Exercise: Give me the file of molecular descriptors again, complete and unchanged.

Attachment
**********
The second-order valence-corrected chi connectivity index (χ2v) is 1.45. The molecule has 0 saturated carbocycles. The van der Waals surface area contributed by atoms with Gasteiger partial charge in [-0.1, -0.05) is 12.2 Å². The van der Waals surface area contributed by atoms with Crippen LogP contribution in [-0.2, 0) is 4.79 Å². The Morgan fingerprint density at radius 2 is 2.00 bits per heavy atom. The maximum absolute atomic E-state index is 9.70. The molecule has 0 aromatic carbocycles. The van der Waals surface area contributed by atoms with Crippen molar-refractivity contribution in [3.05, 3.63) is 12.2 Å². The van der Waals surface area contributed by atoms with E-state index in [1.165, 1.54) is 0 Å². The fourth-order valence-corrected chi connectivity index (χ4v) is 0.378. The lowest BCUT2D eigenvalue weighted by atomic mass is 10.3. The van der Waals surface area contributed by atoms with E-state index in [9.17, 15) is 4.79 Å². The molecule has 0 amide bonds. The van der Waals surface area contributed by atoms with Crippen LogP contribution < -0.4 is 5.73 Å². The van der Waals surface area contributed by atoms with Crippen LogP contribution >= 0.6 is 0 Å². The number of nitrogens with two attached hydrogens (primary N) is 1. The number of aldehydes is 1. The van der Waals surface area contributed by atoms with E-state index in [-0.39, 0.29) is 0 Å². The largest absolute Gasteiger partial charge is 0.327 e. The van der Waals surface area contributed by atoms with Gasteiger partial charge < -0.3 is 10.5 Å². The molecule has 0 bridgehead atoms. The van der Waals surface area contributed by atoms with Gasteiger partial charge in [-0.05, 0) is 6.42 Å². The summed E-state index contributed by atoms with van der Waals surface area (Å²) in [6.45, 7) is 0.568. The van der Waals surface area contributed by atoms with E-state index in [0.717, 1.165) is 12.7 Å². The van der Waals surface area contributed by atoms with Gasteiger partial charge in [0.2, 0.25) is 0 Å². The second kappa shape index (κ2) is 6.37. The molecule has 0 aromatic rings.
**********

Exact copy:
The second-order valence-corrected chi connectivity index (χ2v) is 1.45. The molecule has 0 saturated carbocycles. The van der Waals surface area contributed by atoms with Gasteiger partial charge in [-0.1, -0.05) is 12.2 Å². The van der Waals surface area contributed by atoms with Crippen LogP contribution in [-0.2, 0) is 4.79 Å². The Morgan fingerprint density at radius 2 is 2.00 bits per heavy atom. The maximum absolute atomic E-state index is 9.70. The molecule has 0 aromatic carbocycles. The van der Waals surface area contributed by atoms with Crippen molar-refractivity contribution in [3.05, 3.63) is 12.2 Å². The van der Waals surface area contributed by atoms with E-state index in [1.165, 1.54) is 0 Å². The fourth-order valence-corrected chi connectivity index (χ4v) is 0.378. The lowest BCUT2D eigenvalue weighted by atomic mass is 10.3. The van der Waals surface area contributed by atoms with E-state index in [9.17, 15) is 4.79 Å². The molecule has 0 amide bonds. The van der Waals surface area contributed by atoms with Crippen LogP contribution < -0.4 is 5.73 Å². The van der Waals surface area contributed by atoms with Crippen LogP contribution >= 0.6 is 0 Å². The number of nitrogens with two attached hydrogens (primary N) is 1. The number of aldehydes is 1. The van der Waals surface area contributed by atoms with E-state index in [-0.39, 0.29) is 0 Å². The largest absolute Gasteiger partial charge is 0.327 e. The van der Waals surface area contributed by atoms with Gasteiger partial charge < -0.3 is 10.5 Å². The molecule has 0 bridgehead atoms. The van der Waals surface area contributed by atoms with Gasteiger partial charge in [-0.05, 0) is 6.42 Å². The summed E-state index contributed by atoms with van der Waals surface area (Å²) in [6.45, 7) is 0.568. The van der Waals surface area contributed by atoms with E-state index in [0.717, 1.165) is 12.7 Å². The van der Waals surface area contributed by atoms with Gasteiger partial charge in [0.2, 0.25) is 0 Å². The second kappa shape index (κ2) is 6.37. The molecule has 0 aromatic rings.